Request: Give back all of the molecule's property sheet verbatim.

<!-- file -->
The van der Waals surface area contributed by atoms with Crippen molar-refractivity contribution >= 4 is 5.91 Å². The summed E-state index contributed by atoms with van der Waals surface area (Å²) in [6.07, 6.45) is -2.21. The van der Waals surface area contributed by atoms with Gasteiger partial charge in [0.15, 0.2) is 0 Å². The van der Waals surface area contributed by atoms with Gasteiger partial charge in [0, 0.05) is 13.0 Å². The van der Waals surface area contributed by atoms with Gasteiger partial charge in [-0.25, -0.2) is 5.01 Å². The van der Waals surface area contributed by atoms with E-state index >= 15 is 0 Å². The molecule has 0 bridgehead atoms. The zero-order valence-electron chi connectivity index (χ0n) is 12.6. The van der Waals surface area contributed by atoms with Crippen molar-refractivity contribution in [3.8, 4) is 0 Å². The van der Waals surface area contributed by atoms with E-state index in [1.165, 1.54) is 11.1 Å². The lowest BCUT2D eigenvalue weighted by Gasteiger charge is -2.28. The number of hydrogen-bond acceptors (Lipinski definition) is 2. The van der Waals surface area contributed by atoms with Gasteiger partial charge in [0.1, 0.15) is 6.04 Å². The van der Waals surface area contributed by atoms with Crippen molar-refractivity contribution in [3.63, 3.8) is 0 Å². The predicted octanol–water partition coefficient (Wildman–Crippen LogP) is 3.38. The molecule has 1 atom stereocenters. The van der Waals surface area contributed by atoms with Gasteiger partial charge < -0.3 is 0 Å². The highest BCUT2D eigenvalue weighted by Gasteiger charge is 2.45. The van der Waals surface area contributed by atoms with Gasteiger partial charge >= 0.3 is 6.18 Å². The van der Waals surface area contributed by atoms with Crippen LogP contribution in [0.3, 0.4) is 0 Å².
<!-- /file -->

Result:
The van der Waals surface area contributed by atoms with Crippen molar-refractivity contribution >= 4 is 5.91 Å². The summed E-state index contributed by atoms with van der Waals surface area (Å²) in [6.07, 6.45) is -2.21. The van der Waals surface area contributed by atoms with Gasteiger partial charge in [0.15, 0.2) is 0 Å². The van der Waals surface area contributed by atoms with Gasteiger partial charge in [0, 0.05) is 13.0 Å². The van der Waals surface area contributed by atoms with Gasteiger partial charge in [-0.25, -0.2) is 5.01 Å². The van der Waals surface area contributed by atoms with E-state index >= 15 is 0 Å². The molecule has 0 bridgehead atoms. The zero-order valence-electron chi connectivity index (χ0n) is 12.6. The van der Waals surface area contributed by atoms with Crippen molar-refractivity contribution in [3.8, 4) is 0 Å². The van der Waals surface area contributed by atoms with E-state index in [1.165, 1.54) is 11.1 Å². The lowest BCUT2D eigenvalue weighted by Gasteiger charge is -2.28. The number of hydrogen-bond acceptors (Lipinski definition) is 2. The van der Waals surface area contributed by atoms with Gasteiger partial charge in [0.1, 0.15) is 6.04 Å². The van der Waals surface area contributed by atoms with Crippen molar-refractivity contribution in [3.63, 3.8) is 0 Å². The predicted octanol–water partition coefficient (Wildman–Crippen LogP) is 3.38. The molecule has 1 atom stereocenters. The van der Waals surface area contributed by atoms with Gasteiger partial charge < -0.3 is 0 Å². The highest BCUT2D eigenvalue weighted by Gasteiger charge is 2.45. The van der Waals surface area contributed by atoms with Gasteiger partial charge >= 0.3 is 6.18 Å². The van der Waals surface area contributed by atoms with Crippen LogP contribution in [0.3, 0.4) is 0 Å².